The management of acute or chronic knee pain entails the acronym PRICE:
- P= Protect the knee (use padding to prevent further injury)
- R= Rest the knee (expedites the healing process)
- I= Ice the knee (reduces swelling if applied as soon as possible)
- C=Compress the knee joint (use a brace or wrap to reduce swelling and to keep the joint in alignment)
- E=Elevate the knee joint (reduces swelling by propping the joint on a pillow or foam roller)
Over-the-counter (OTC) medications can be used to manage knee inflammation and pain (e.g., Aleve, Advil, Motrin). In addition, Tylenol can be used to control knee pain although it is not as effective in reducing inflammation.
Set up an appointment with a doctor or orthopedist if PRICE and OTC medications fail to lessen knee pain in a week. X-rays and/or CT scans (to detect possible bone fracture or dislocation) or an MRI (to detect possible ligament or tendon injury) may be warranted depending on the nature of the pain and range of motion of the knee joint. In addition, fluid may be drained from the bursae, fluid-filled sacs which cushion the joint, to lessen inflammation and joint pain.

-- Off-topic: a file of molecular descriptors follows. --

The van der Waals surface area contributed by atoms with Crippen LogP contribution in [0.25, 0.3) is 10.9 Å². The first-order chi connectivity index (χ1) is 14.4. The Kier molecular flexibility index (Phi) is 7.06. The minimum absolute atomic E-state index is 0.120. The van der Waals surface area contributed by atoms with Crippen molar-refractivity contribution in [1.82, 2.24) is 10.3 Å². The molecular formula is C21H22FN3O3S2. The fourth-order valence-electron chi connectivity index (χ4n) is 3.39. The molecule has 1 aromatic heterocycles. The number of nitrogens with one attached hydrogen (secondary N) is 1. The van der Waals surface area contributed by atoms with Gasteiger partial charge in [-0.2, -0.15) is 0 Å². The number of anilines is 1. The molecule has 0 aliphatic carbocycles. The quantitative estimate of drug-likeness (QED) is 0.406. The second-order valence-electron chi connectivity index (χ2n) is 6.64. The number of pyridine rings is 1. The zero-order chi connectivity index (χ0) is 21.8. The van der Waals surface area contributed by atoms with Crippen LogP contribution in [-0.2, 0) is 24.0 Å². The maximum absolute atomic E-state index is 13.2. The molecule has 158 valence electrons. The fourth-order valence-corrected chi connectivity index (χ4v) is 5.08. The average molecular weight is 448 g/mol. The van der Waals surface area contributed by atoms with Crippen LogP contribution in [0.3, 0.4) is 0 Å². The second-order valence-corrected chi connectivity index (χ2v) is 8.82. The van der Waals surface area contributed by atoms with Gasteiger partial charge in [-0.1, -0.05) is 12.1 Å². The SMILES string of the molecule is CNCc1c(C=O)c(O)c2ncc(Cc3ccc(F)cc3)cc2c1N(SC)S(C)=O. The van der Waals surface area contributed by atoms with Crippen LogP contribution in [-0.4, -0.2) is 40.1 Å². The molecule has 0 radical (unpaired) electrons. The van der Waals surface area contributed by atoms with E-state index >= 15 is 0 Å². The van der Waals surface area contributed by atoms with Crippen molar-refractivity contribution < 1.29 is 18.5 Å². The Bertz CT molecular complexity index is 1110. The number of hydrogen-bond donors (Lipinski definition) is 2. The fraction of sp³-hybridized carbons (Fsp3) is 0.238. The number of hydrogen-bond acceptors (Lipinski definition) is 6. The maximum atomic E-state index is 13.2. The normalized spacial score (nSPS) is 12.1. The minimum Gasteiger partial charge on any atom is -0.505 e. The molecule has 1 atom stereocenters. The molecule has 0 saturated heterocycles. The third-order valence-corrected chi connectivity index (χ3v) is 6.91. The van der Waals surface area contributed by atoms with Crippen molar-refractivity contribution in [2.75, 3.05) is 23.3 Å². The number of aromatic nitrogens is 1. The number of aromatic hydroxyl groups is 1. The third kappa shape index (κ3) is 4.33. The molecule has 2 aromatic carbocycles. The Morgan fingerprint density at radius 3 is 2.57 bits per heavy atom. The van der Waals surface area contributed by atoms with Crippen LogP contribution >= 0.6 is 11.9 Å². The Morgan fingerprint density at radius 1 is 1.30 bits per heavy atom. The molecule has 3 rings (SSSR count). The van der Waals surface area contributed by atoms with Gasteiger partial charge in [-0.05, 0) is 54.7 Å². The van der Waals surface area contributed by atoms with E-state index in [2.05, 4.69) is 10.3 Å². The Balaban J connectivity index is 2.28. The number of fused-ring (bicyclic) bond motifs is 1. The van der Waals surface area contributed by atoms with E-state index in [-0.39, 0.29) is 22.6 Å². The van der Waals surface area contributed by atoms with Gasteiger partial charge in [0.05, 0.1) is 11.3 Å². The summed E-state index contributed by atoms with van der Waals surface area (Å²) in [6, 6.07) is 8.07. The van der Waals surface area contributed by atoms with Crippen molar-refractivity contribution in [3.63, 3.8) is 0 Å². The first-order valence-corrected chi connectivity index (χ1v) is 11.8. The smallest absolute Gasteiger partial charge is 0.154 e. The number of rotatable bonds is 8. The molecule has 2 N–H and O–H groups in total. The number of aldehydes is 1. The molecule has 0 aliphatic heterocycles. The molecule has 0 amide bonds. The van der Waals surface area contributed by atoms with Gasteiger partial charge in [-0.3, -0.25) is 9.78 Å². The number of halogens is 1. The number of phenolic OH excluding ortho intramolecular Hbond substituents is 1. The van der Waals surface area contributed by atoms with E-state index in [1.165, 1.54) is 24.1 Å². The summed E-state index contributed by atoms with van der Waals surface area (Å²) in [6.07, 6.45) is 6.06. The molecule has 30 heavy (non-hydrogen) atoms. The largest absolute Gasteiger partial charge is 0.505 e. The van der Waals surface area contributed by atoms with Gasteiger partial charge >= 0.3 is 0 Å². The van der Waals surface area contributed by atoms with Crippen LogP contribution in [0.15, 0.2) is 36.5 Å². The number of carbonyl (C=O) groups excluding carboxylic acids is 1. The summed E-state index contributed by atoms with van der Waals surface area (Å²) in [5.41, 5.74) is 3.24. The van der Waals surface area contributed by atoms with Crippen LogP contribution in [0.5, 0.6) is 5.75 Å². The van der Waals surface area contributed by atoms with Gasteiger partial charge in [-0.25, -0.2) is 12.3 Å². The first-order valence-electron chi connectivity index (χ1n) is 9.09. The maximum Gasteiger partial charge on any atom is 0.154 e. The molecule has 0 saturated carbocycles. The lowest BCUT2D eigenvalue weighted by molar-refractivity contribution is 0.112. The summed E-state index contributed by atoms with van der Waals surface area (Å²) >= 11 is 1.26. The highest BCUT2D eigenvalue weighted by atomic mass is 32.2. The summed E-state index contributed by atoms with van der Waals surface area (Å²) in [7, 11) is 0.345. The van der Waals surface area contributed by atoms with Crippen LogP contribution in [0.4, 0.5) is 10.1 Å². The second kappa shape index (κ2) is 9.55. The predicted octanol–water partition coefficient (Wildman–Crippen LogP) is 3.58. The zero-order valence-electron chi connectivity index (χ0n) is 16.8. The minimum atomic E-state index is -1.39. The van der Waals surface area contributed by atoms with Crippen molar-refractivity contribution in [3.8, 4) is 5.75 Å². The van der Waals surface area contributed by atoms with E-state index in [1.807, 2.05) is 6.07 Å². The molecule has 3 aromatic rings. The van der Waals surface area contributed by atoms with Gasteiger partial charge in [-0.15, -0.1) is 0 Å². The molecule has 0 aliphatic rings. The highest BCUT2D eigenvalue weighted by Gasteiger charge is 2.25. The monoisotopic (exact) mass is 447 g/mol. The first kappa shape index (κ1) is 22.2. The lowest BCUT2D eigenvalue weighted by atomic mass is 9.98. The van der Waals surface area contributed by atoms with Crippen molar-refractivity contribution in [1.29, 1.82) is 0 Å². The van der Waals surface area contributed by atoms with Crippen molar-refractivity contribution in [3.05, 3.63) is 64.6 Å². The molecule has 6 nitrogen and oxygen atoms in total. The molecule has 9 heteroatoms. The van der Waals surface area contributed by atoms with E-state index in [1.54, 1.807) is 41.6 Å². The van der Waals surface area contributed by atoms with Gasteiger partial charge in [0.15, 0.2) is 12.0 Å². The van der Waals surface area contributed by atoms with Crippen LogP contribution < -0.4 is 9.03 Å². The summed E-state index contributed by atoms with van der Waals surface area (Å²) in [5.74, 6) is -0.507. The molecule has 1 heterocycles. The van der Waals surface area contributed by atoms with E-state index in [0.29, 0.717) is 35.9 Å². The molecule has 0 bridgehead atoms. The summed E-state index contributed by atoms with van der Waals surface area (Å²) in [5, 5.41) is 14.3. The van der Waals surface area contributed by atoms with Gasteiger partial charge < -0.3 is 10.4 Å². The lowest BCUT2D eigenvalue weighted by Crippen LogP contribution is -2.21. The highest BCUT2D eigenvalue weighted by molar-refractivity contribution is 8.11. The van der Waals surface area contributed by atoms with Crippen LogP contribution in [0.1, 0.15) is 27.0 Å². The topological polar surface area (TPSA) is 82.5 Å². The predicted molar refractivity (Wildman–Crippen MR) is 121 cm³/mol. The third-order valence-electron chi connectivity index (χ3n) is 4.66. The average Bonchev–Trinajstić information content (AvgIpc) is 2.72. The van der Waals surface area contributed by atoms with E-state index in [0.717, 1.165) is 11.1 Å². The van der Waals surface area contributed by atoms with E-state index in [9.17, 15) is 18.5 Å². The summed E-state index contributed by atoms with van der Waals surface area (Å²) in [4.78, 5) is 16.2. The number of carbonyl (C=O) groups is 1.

Knee pain as a result of osteoarthritis (OA) is a chronic condition since inflammation is persistent due to cartilage degeneration. Activity usually increases knee pain and prolonged sitting results in stiffness. Treatment entails either taking OTC or prescription medications. Joint injections of hyaluronic acid (e.g., Synvisc-One) can relieve chronic pain from OA. Severe cases of OA may require narcotic pain medications or knee joint replacement.
After treatment, you can prevent further pain by:
- Losing bodyweight (reduces force impact on the knee joint)
- Periodic stretching (reduces tendon tightness)
- Water exercise (buoyancy reduces force impact on the knee joint)
- Wear a brace , compression or knee pads when active
Other possible causes of knee pain include: chondromalacia caused by degeneration under the kneecap due to hypertonic quads, repetitive overuse or knock knees; patellofemoral pain syndrome caused by improper patella tracking or medial/lateral quad imbalance; unstable knee joint caused by overstretched ligaments; locked knee caused by a torn meniscus or a loose particle within the joint capsule; swelling caused by an internal injury; and crepitus caused by cartilage grinding.
Brian Danley, CFT
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